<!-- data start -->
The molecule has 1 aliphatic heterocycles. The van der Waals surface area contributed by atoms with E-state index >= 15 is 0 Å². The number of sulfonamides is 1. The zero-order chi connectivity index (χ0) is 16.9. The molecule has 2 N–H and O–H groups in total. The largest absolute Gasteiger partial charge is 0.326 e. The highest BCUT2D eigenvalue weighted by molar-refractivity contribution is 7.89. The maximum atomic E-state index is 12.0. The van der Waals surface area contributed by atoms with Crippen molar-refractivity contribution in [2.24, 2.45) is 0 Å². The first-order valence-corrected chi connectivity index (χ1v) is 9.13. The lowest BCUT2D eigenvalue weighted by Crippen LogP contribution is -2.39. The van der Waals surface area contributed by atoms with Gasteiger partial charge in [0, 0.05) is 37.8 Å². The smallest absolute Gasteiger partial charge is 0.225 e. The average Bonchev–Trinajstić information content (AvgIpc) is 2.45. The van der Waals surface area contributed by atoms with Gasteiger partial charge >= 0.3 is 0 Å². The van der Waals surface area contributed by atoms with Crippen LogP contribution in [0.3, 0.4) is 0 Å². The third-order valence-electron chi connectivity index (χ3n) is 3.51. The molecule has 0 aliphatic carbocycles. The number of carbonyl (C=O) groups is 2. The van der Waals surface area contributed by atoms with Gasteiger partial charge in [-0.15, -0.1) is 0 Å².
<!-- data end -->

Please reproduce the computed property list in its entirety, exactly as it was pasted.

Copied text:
The molecule has 1 aliphatic heterocycles. The van der Waals surface area contributed by atoms with E-state index >= 15 is 0 Å². The number of sulfonamides is 1. The zero-order chi connectivity index (χ0) is 16.9. The molecule has 2 N–H and O–H groups in total. The largest absolute Gasteiger partial charge is 0.326 e. The highest BCUT2D eigenvalue weighted by molar-refractivity contribution is 7.89. The maximum atomic E-state index is 12.0. The van der Waals surface area contributed by atoms with Crippen molar-refractivity contribution in [2.24, 2.45) is 0 Å². The first-order valence-corrected chi connectivity index (χ1v) is 9.13. The lowest BCUT2D eigenvalue weighted by Crippen LogP contribution is -2.39. The van der Waals surface area contributed by atoms with Gasteiger partial charge in [0, 0.05) is 37.8 Å². The smallest absolute Gasteiger partial charge is 0.225 e. The average Bonchev–Trinajstić information content (AvgIpc) is 2.45. The van der Waals surface area contributed by atoms with Gasteiger partial charge >= 0.3 is 0 Å². The van der Waals surface area contributed by atoms with Crippen LogP contribution in [0.3, 0.4) is 0 Å². The third-order valence-electron chi connectivity index (χ3n) is 3.51. The molecule has 0 aliphatic carbocycles. The number of carbonyl (C=O) groups is 2. The van der Waals surface area contributed by atoms with Gasteiger partial charge in [-0.15, -0.1) is 0 Å².